It's no secret that the Florida Panthers struggle to make money in South Florida, that's why the new owners of the team asked Broward County for some help. Odds are looking good that they'll get it.
Attendance has long been an issue in Florida as fans continually see (and mock) during the seasons. It doesn't help matters that the team hasn't been very competitive at all in the past 12 seasons either. As a result, the team's finances haven't been great either.
The team is part of Sunrise Sports and Entertainment which leases and operates BB&T Center, hosting a lot more than Panthers hockey. Still, the team is such a drain on the operation that even with the money the company brings in from concerts and the like, the team loses it just as fast. New co-owner Doug Cifu told the county that the team is losing $100,000 ... per day.
"We need help," he said.
The county seems willing to give it. From the Sun-Sentinel:
The county commission support, voiced informally Tuesday for the first time at a public workshop, ranged from tepid to enthusiastic. But the consensus was clear.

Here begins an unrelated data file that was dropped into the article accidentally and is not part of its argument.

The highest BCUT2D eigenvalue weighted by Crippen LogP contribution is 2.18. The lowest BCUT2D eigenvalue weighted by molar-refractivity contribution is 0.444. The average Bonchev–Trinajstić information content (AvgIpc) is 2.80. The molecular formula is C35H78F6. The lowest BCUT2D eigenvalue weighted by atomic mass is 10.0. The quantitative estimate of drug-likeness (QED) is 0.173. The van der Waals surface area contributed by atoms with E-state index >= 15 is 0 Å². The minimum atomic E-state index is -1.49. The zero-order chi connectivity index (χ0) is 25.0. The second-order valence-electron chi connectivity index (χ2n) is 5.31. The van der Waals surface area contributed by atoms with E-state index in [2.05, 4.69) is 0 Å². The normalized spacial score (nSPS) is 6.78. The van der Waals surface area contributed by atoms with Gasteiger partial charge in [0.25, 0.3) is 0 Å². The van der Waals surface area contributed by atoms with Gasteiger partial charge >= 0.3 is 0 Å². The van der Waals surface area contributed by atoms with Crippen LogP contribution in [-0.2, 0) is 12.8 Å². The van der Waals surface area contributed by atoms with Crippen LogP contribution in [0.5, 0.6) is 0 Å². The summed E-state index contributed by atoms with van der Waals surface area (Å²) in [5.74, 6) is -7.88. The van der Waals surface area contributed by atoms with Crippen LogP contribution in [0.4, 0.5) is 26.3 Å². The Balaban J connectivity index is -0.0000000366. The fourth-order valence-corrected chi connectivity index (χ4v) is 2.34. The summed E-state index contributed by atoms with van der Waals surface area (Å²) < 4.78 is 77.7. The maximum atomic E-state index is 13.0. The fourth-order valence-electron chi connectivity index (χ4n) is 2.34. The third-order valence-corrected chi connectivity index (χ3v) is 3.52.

At least six of the eight commissioners who will be voting on the deal support giving an undetermined amount of additional taxes collected from tourists to the Panthers, which leases and operates the county's BB&T Center in Sunrise. The team is asking for an additional $80 million.
The ninth commissioner, Stacy Ritter, can't vote on the proposal because her husband is a lobbyist for the team.
According to the Sun-Sentinel, the long-discussed idea of building a casino next to the arena in suburban Sunrise will not be included in the package. That doesn't mean it won't eventually come to be, however. Just not yet.
As to the deal on the table, there doesn't appear to be much worked out yet as far as the actual details, one commissioner said he would like to see something that gives back to the county too, a real partnership. Not long ago, Broward County helped get the Panthers a new video screen above the ice that landed Florida the draft in 2015.
One aspect of this request from the Panthers that makes it all the more interesting is the angle that the new primary owner, Vincent Viola, has said he wants to make the Panthers a cap team. So they're already losing six figures a day in cash but he wants to spend roughly $16 million more on payroll. It doesn't look good but the county commissioners don't seem to mind much.
The new ownership group has repeatedly said they don't have any intentions of moving the team but perhaps the county doesn't want to call their bluff and risk it.